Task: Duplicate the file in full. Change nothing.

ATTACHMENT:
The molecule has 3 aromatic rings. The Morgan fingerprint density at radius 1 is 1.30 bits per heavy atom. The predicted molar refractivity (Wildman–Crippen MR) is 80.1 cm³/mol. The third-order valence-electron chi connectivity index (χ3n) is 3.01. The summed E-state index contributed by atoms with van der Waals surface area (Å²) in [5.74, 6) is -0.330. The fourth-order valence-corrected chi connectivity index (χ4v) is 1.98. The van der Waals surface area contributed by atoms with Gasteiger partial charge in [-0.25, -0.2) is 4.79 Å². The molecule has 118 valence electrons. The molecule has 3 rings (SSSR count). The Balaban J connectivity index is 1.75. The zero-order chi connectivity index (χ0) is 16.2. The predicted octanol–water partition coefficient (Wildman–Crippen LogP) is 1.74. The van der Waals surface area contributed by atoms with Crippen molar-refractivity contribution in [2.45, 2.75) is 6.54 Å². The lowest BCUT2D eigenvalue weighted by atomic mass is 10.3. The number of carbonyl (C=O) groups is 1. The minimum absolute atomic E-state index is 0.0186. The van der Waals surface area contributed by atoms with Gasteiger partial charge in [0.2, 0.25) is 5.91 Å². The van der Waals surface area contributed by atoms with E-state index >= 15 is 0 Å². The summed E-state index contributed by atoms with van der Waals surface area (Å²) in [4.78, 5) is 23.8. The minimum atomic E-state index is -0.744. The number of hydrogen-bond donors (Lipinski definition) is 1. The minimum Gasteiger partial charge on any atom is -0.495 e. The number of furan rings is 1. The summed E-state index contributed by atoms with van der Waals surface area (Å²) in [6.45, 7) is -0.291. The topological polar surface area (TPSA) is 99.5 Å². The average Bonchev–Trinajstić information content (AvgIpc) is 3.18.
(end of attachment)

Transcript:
The molecule has 3 aromatic rings. The Morgan fingerprint density at radius 1 is 1.30 bits per heavy atom. The predicted molar refractivity (Wildman–Crippen MR) is 80.1 cm³/mol. The third-order valence-electron chi connectivity index (χ3n) is 3.01. The summed E-state index contributed by atoms with van der Waals surface area (Å²) in [5.74, 6) is -0.330. The fourth-order valence-corrected chi connectivity index (χ4v) is 1.98. The van der Waals surface area contributed by atoms with Gasteiger partial charge in [-0.25, -0.2) is 4.79 Å². The molecule has 118 valence electrons. The molecule has 3 rings (SSSR count). The Balaban J connectivity index is 1.75. The zero-order chi connectivity index (χ0) is 16.2. The predicted octanol–water partition coefficient (Wildman–Crippen LogP) is 1.74. The van der Waals surface area contributed by atoms with Crippen molar-refractivity contribution in [2.45, 2.75) is 6.54 Å². The lowest BCUT2D eigenvalue weighted by atomic mass is 10.3. The number of carbonyl (C=O) groups is 1. The minimum absolute atomic E-state index is 0.0186. The van der Waals surface area contributed by atoms with Gasteiger partial charge in [0.2, 0.25) is 5.91 Å². The van der Waals surface area contributed by atoms with E-state index >= 15 is 0 Å². The summed E-state index contributed by atoms with van der Waals surface area (Å²) in [4.78, 5) is 23.8. The minimum atomic E-state index is -0.744. The number of hydrogen-bond donors (Lipinski definition) is 1. The minimum Gasteiger partial charge on any atom is -0.495 e. The number of furan rings is 1. The summed E-state index contributed by atoms with van der Waals surface area (Å²) in [6.45, 7) is -0.291. The topological polar surface area (TPSA) is 99.5 Å². The average Bonchev–Trinajstić information content (AvgIpc) is 3.18.